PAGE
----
Since the beginning of recorded history, many cultures have reported that toothaches were caused due to tooth worm burrowing into the teeth and taking root. This spread across the globe, and references appeared in Egypt, Sumeria, China, and India.
Treatment for ‘tooth worms’ would be described as barbaric and immensely painful by today’s standards, if not also hazardous to one’s health! For smaller cavities, ancient dentists (who by the way, were also often your local barber as well!) would often funnel a smoke with gum and mild narcotics in the emulsion. This was also done by heating iron, so there were inherent risks with this. A patient could accidentally inhale the emulsion and have severe damage done to their respiratory system. Other treatments included use of herbs and charms to ease tooth pain. However, these were times when cavities were also rare.
It was not until the introduction of sugar cane that cavities because a major problem, but few, if any, dentists made a correlations that the effects of sugar had on teeth. Before the advent of modern dentistry, primitive drilling and fillings were used, but more often than not, if a tooth was badly infected, it would be pulled. Now, imagine being told you had a tooth worm and needed your tooth pulled without any reliable anesthetic! Ouch!!!
This is why alcohol, particularly grain and distilled were considered the best, most easily available, and reliable analgesics up until the advent of modern anesthesia. A couple shots of whiskey or moonshine didn’t really stop pain, so much as distract and numb it. Some cultures also made use of opium poppies or cannabis oils, which had much the same effect.
For periodontal diseases, bloodletting and extractions were also used. This probably saved thousands of lives in the long-term, as removal of infected and damaged teeth reduced the likelihood of systemic infection. However, lost teeth became a fact of life, and given the limited science and amount of superstition during the periods which this type of medicine was practiced; most people simply just accepted it.
Nearly a thousand years after the introduction of sugar into Western Europe, a dentist named Pierre Fauchard, who is now known as the father of modern dentistry, rejected and debunked the idea and myth of tooth worm as the cause of cavities. In fact, he was likely one of the first dentists to believe that tooth loss did, indeed, not have to be a fact of life, but an avoidable circumstance.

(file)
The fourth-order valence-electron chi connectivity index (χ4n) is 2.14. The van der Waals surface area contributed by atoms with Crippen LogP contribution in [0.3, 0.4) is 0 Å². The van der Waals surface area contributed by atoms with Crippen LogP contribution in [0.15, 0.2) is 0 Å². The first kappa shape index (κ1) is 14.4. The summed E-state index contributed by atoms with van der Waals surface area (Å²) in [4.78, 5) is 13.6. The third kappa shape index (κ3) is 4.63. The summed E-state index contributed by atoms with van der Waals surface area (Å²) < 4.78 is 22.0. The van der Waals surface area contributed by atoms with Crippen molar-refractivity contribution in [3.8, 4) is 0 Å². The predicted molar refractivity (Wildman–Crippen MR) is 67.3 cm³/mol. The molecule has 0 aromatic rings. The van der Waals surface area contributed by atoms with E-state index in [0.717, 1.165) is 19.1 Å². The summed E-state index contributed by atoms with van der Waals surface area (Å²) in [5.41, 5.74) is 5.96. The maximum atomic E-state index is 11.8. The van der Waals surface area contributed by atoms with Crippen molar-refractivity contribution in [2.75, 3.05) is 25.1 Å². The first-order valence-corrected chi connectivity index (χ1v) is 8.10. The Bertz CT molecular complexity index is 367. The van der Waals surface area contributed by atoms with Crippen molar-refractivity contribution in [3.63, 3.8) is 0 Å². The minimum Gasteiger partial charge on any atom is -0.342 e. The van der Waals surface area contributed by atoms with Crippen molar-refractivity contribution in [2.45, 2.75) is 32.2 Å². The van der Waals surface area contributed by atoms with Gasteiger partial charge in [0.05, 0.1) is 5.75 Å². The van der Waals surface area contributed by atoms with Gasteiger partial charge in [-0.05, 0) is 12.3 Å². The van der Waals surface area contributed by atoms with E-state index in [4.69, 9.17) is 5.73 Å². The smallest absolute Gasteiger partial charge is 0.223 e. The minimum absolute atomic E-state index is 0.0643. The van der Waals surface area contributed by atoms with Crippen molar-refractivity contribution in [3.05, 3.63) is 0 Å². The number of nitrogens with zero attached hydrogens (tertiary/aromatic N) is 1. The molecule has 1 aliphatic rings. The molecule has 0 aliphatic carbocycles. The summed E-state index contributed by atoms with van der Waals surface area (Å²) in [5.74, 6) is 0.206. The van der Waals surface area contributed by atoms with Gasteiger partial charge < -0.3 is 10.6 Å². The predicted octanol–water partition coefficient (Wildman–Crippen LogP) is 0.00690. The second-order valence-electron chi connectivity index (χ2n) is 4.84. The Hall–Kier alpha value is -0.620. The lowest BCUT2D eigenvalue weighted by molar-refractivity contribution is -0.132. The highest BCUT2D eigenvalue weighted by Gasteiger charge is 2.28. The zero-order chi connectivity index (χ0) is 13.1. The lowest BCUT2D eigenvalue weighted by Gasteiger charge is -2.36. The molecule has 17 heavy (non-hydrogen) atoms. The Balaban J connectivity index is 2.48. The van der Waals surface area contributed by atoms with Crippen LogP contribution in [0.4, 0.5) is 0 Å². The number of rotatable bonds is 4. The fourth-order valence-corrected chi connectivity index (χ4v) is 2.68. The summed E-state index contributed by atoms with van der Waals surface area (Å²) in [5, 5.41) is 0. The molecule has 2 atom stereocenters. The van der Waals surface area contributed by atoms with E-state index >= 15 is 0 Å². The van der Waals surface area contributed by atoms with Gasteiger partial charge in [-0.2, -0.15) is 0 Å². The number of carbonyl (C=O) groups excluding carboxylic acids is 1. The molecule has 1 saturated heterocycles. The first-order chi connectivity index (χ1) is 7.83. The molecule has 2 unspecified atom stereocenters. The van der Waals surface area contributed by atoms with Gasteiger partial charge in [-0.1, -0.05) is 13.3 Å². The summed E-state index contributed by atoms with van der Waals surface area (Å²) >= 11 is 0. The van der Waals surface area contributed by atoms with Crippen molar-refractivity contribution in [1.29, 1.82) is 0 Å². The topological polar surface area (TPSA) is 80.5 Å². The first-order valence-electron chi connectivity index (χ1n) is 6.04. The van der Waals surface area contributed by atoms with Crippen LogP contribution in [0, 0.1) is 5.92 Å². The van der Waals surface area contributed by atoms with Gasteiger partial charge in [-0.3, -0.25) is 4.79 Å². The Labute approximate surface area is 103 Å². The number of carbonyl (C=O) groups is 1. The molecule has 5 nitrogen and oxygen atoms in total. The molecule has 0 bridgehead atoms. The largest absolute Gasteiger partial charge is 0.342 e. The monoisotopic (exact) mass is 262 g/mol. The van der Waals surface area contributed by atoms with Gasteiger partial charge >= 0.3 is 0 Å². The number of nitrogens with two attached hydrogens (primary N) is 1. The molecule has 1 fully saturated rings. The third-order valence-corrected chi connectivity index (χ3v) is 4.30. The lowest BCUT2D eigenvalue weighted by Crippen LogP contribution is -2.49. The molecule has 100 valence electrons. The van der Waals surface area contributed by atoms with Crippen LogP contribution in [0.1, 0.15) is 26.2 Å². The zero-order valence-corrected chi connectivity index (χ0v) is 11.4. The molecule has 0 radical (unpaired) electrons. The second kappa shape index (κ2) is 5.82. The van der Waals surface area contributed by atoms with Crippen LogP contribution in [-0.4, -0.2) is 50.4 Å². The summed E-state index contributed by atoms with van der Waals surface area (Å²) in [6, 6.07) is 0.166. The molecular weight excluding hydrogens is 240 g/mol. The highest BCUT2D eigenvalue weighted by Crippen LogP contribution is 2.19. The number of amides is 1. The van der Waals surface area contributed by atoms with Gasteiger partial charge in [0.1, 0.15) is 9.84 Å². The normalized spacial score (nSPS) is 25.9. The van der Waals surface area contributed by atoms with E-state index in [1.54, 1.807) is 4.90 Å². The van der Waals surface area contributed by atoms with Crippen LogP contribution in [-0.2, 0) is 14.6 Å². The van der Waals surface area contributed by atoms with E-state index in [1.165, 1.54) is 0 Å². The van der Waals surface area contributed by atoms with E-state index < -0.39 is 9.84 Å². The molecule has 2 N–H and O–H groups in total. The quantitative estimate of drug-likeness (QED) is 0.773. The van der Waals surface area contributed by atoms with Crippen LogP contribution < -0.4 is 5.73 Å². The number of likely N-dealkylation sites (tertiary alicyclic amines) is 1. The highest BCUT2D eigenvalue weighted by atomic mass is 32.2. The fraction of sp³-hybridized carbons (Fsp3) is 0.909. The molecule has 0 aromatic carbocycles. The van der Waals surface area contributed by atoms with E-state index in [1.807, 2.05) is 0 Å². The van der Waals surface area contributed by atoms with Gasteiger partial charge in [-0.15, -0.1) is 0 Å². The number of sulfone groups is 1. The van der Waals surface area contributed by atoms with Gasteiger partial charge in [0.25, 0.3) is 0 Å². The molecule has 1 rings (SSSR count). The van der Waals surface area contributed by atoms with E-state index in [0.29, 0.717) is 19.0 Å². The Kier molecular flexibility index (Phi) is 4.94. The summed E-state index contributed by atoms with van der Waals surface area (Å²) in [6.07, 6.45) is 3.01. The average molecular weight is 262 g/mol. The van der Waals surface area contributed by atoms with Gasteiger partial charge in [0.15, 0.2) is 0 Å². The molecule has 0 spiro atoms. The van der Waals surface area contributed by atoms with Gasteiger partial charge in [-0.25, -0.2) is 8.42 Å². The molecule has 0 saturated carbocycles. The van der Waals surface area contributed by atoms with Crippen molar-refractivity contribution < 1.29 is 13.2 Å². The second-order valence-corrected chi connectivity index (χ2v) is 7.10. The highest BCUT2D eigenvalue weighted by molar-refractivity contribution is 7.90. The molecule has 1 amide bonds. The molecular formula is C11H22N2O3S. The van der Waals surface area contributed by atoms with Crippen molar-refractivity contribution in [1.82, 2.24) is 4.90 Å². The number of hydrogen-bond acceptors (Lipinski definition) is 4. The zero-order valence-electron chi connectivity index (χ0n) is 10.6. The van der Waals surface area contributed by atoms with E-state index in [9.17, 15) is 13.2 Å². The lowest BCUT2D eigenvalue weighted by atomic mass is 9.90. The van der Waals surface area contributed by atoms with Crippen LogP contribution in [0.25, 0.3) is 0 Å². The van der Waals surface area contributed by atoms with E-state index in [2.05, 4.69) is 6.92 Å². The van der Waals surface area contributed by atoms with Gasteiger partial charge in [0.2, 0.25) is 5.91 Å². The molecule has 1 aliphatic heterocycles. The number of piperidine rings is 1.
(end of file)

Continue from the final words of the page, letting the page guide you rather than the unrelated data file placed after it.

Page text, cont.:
He noted that sugar had detrimental effects on teeth and gums, and with the turn of the Industrial Revolution in the 1850s and sugar becoming far more prevalent in diets as it was cheaper and more readily available than fruit jams, honey, and butter as a taste enhancer, other dentists and doctors began to notice the effects of sugar on teeth. Until this period, fissure and pit caries were quite rare, but the increase in refined flour, white sugar, sweetened coffees and teas resulted in more of this type of cavity forming.
Finally, at the end of the 19th century, W.D. Miller conducted studies that resulted in the current theories of dental cavity development. It was observed that bacteria in the mouth, when exposed to certain carbohydrates (generally simple and refined), generated acid, and let bacteria that caused cavities thrive, were identified in the 1920s when samples from plaque and carious lesions were taken. The theory of the tooth worm was fully debunked.
Now, as something to consider, it was also found in the 1950s, that the acids and bacteria that cause cavities is transmissible, through experiments performed by Clarke and Fitzgerald with hamsters. That means, even if you totally removed and eliminated the acid and bacteria, eventually, through normal human contact, you would be “re-infected”.
As it has been true throughout history, it is important to deal with periodontal disease and cavities quickly. Neglect is one of the largest factors in tooth loss in modern times, and many problems, even if cavities and gingivitis do develop — can be stopped before they develop into more severe problems such as root canals, infections, and even tooth loss.